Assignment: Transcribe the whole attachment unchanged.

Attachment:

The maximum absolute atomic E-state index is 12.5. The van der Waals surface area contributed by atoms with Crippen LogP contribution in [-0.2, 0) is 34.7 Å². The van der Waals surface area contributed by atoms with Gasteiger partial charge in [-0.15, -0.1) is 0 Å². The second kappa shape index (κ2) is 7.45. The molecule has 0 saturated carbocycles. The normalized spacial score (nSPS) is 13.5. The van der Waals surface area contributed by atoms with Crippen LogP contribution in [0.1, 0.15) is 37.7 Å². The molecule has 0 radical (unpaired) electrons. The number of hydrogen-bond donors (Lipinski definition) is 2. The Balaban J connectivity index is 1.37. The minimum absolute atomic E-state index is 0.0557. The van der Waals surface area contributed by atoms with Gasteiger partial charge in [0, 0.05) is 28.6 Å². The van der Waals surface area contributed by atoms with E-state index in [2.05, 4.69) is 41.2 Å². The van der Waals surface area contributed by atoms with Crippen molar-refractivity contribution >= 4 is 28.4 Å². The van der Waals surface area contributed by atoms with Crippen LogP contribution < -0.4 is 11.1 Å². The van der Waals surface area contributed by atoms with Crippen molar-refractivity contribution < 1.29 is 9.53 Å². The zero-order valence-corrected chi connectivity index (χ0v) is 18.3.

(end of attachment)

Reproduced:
The maximum absolute atomic E-state index is 12.5. The van der Waals surface area contributed by atoms with Crippen LogP contribution in [-0.2, 0) is 34.7 Å². The van der Waals surface area contributed by atoms with Gasteiger partial charge in [-0.15, -0.1) is 0 Å². The second kappa shape index (κ2) is 7.45. The molecule has 0 saturated carbocycles. The normalized spacial score (nSPS) is 13.5. The van der Waals surface area contributed by atoms with Crippen LogP contribution in [0.1, 0.15) is 37.7 Å². The molecule has 0 radical (unpaired) electrons. The number of hydrogen-bond donors (Lipinski definition) is 2. The Balaban J connectivity index is 1.37. The minimum absolute atomic E-state index is 0.0557. The van der Waals surface area contributed by atoms with Gasteiger partial charge in [0, 0.05) is 28.6 Å². The van der Waals surface area contributed by atoms with E-state index in [2.05, 4.69) is 41.2 Å². The van der Waals surface area contributed by atoms with Crippen molar-refractivity contribution >= 4 is 28.4 Å². The van der Waals surface area contributed by atoms with Crippen LogP contribution < -0.4 is 11.1 Å². The van der Waals surface area contributed by atoms with Crippen molar-refractivity contribution < 1.29 is 9.53 Å². The zero-order valence-corrected chi connectivity index (χ0v) is 18.3.